Ohrid trout can grow to a maximum length of 31 inches and weigh up to 7 pounds. The size you catch depends on age; some can live for 7 years.

You can easily identify these beauties by their color. They don’t have a definite color, which changes depending on the age and environment.

Some Ohrid trout are black with red and blue spots, while others are adorned with sea-green spots. Most people like eating pink-colored Ohrid as they mainly feed on crustaceans and fish.

What Is A Trout?

Trout are freshwater fish species belonging to the Salmonidae family. They are closely related to salmon and char species as they belong to the same genera.

There are over 15 species of trout, and most of them prefer living in cool, clear lakes and streams. Most trout species are naturally distributed in northern parts of Asia, North America, and Europe.

Some trout species, like golden rainbow trout and brown trout, have now been introduced in New Zealand and Australia for sportfishing.

Trout feed on other fish and small invertebrates like caddisflies, mayflies, mollusks, stoneflies, and dragonflies. Those residing in lakes may feed on zooplankton, shrimp, and mealworms.

If you want to go trout fishing, you need to carry the right trout baits like brown lures designed for trout fishing, for example minnows and nightcrawlers.

Sportfishing & Trout - Inseparable Things

sportfishing trout - inseparable things

Trout are famous for sportfishing because catching them gives anglers a thrilling experience and satisfaction. For many anglers, it’s not about the catch but choosing the right trout fishing rod, baits or trout fishing reel and lures and this can be quite enjoyable.

Most trout varieties are ideal for sportfishing. However, the most sought-after trout species include bull trout, rainbow trout, brook trout, brown trout, tiger trout, lake trout, and steelhead trout.

For years, trout fishing has created cultural and historical significance. They have been used as a food source to create income, raise money, and offer population control to other species.

The money raised through sportfishing is used by wildlife management to conserve the environment and mitigate the negative impact of humans on the environment.

The conservation unit has put measures in place to ensure trout species are managed to stabilize the whole ecosystem. For example, trout were introduced to the Great Lakes to control the population of smaller invasive species.

The wildlife management units also introduced programs that seek to introduce new trout species in other regions while still calculating the possible damage it would cause to other species.

Stocked (Hatchery) Vs Wild Trout: What's the Differences?

stocked versus wild trout - what's the differences

So, how many types of trout are there? How do you know whether they are wild or stocked? Here you will learn the difference between stocked and wild trout.

The Coloring

The color of stocked fish varies from that of wild trout, probably because of their diet. Wild trout feed on insects and other diverse insects, while stocked fish feed on pellets.

The lack of essential minerals and proteins affects the coloring of stocked trout. For example, a wild brook trout have bright orange and green colors, while the stocked one has basic green color and small yellow spots.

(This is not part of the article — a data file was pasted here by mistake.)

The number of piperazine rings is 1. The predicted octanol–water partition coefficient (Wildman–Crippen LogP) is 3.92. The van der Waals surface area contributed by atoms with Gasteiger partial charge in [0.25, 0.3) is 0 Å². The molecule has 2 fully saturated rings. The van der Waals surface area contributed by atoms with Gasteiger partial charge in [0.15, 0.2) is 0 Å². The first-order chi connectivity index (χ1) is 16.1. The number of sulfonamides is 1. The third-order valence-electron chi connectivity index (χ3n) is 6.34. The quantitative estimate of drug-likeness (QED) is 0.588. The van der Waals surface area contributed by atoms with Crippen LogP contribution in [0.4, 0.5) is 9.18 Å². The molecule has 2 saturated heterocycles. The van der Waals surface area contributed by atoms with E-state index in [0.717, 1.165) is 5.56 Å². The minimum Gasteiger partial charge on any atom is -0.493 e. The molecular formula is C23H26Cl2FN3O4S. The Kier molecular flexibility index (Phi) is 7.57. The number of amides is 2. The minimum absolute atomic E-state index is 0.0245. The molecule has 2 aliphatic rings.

Additionally, stocked fish are grown in protected areas, so they don’t have to develop specific colors for survival. This is not the case in wild trout, as natural selection is a determining factor that makes them develop specific colors.

Damaged Skin or Fins

You can also distinguish wild trout from farmed ones by their appearance. Stocked trout are raised in hatcheries. Their body and fins are scraped and shredded because other species probably nipped them or the hard cement wall scrapped them.

When you catch a stocked trout, you will notice some scars in its dorsal or adipose fin derived from marking.

Fat Content on the Fish

Since both wild and stocked trout are reared in a different environments, they have different fat content. For example, stocked fish are reared in ponds where they feed on processed pellets. Due to a lack of enough exercise, they have an uneven distribution of fats.

They also feed on high-fat food that is not balanced, thus making them grow into large sizes. You know you’ve caught a stocked trout if it has more fat around its stomach.

On the other hand, wild trout spend most of their time swimming and looking for food. This makes them to have evenly distributed fat content. They also feed on smaller fish and other flies and don’t grow into larger sizes.

Eating Habits

The feeding habit of wild trout is entirely different from that of a stocked fish. Wild fish has spent their years looking for organic food and flies, while a stocked fish depends on being fed.

When released in the lake, it will take time before they adapt to their feeding habits. Some stocked fish don’t eat flies and will only eat eggs and corn.

Since they have spent their entire life in captivity, some species, like stocked speckled trout, are easy to catch, primarily if you use the recommended trout lures like speckled lure.

Local Regulations and Location

Most states indicate whether the river or lake you’re fishing is stocked with trout. You will find markings and signs in the lake or river you’re fishing at indicating the presence of stocked fish.

However, the presence of such markings doesn’t mean you can’t find wild trout there. If the waters are clear enough to hold trout, you may catch a wild trout. Be sure to use the above distinguishing features if the lake or river you’re fishing at hosts both wild and stocked trout.